Starting in Santa Cruz, we pedaled a flat 10km to Playa de Las Terisitas – one of the only golden beaches of Tenerife (most of the beaches in Tenerife are made up of black, volcanic sand, but the sand here is imported from the Sahara!) – and then climbed to the viewpoint over-looking the bay for the most incredible views back on the beach. Unai reassured me that what we were to tackle next wasn’t as steep as the hill we’d just climbed, though that didn’t comfort me much from the rumours of 20 kilometres of climbing.
After taking a few photos – after all, this is one of the most photographed views in the whole island – we turned back to start the next stage of our ride. The return downhill was crazy fast and I let my hesitance get the better of me, only letting go of the brakes a couple of times.
Climbing Higher and Higher
Once back to San Andrés, we stopped for a quick drink and then the real work started… 12km of uphill, climbing mount Anaga. The kilometres were marked with signposts from the start of the road, each one a mental checkpoint as we relentlessly pedalled. We stopped to rest about 4 kilometres in, unclipping our shoes as quickly as we could to avoid falling over – you can’t coast to unclip going uphill like you can on the flat!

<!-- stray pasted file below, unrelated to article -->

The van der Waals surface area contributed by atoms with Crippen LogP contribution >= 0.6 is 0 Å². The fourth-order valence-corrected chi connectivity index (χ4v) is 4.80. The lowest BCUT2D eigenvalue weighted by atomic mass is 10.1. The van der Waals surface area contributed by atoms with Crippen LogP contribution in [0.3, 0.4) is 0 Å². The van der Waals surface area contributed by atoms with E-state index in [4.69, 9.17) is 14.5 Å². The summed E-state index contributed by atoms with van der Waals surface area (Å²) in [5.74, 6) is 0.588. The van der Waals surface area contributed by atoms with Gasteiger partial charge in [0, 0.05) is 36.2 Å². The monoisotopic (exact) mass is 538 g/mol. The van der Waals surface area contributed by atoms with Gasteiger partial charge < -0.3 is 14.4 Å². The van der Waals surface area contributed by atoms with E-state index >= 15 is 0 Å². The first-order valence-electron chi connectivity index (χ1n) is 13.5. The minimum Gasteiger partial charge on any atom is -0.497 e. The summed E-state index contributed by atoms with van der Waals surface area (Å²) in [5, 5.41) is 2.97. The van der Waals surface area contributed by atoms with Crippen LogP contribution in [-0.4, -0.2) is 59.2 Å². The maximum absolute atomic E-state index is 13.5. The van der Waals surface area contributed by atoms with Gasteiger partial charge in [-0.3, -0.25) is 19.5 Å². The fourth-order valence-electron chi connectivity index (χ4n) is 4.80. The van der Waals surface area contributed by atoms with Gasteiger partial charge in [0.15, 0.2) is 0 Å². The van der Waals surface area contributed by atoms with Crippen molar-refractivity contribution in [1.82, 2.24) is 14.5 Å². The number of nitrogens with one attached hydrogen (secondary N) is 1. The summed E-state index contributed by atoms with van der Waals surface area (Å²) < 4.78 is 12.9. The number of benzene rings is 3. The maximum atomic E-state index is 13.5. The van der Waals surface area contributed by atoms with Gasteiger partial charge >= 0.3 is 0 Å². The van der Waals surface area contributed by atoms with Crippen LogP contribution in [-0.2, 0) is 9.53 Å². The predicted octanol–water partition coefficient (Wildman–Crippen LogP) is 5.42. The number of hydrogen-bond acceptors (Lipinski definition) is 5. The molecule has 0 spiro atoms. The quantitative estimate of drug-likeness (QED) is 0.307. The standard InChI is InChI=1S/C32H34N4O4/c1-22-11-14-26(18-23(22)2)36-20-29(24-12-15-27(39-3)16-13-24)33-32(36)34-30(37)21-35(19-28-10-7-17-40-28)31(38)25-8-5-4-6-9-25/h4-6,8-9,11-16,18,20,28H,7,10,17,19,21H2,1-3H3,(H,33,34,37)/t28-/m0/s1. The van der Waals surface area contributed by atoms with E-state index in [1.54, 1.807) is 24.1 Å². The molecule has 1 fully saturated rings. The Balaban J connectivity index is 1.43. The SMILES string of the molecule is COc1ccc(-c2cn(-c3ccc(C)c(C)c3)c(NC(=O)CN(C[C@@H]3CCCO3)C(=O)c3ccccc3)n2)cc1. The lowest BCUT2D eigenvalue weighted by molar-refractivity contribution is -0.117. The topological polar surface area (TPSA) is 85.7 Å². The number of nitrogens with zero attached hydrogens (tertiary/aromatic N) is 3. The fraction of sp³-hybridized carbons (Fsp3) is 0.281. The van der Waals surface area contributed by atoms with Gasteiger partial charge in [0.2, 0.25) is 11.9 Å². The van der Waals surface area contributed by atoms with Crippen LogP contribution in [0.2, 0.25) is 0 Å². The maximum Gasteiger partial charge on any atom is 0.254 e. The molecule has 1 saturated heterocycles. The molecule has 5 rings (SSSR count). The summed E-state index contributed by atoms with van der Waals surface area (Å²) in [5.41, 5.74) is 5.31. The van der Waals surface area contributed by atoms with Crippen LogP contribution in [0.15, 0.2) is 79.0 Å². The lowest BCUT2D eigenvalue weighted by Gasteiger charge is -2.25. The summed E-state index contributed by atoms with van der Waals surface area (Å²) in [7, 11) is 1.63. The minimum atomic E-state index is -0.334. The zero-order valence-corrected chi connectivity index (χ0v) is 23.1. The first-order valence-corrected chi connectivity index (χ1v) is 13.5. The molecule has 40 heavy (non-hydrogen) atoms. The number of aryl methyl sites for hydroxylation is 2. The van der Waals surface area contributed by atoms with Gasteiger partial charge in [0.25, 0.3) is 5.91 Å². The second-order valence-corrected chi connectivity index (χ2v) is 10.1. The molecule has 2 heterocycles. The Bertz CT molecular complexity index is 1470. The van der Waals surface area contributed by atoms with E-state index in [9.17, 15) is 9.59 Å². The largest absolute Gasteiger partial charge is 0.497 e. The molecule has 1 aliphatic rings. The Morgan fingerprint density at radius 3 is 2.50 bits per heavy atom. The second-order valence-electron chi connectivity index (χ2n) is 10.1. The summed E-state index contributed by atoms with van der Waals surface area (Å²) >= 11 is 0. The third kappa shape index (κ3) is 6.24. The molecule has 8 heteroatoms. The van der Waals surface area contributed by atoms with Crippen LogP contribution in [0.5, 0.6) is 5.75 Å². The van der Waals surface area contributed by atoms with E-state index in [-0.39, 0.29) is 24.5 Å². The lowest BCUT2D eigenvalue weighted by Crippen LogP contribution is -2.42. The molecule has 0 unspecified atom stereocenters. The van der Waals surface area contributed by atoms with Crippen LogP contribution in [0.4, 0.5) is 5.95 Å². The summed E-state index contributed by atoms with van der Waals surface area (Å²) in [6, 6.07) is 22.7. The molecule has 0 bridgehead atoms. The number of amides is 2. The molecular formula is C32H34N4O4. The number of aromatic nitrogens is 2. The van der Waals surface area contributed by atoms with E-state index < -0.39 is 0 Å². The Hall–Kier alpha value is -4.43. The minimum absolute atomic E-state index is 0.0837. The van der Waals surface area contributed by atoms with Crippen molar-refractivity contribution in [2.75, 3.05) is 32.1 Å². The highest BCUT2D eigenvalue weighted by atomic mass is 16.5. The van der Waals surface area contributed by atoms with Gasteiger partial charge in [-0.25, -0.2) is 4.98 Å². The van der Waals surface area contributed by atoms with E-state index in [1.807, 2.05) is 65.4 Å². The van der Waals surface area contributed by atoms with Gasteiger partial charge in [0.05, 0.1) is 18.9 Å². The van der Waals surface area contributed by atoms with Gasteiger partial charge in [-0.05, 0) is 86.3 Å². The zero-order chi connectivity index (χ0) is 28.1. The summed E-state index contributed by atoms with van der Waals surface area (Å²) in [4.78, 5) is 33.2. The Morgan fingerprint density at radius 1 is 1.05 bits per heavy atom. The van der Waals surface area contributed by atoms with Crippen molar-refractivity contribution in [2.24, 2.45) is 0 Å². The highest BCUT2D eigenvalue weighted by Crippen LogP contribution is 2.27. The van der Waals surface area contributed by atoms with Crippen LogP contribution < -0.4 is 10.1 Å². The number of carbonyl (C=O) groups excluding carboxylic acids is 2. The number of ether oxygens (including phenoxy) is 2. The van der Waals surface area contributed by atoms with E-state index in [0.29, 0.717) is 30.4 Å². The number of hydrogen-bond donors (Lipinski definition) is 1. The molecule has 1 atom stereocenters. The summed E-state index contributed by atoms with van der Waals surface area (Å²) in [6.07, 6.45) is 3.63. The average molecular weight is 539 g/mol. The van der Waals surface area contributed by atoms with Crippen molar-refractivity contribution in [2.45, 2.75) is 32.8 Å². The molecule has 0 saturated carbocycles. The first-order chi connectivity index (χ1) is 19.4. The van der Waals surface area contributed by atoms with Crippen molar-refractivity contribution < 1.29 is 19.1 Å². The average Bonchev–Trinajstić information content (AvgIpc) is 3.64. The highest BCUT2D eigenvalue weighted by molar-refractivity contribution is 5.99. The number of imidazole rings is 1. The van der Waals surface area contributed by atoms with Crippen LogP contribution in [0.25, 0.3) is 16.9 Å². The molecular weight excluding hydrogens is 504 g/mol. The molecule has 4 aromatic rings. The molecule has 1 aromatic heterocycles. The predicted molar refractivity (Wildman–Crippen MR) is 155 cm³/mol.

From here, Unai gave us the occasional push (and I mean physically as well as mentally!) as we made our way further and further up the mountain, winding our way around the many hairpin bends as the mountain got steeper. The climb was tough and I’m not sure I would have have made it to the top unsupported, but Unai seemed pleased with our efforts.
As we reached the final kilometres, the landscape changed and we were suddenly surrounded by a forest of pines and laurels (Tenerife has some of the only laurel forests left in the world) and it was lovely to be shaded by the canopy of trees. A right turn took us to a spectacular viewpoint of El Bailadero, where we posed with our bikes before a final 200m stretch leading to the Albergue de Anaga After for our final stop.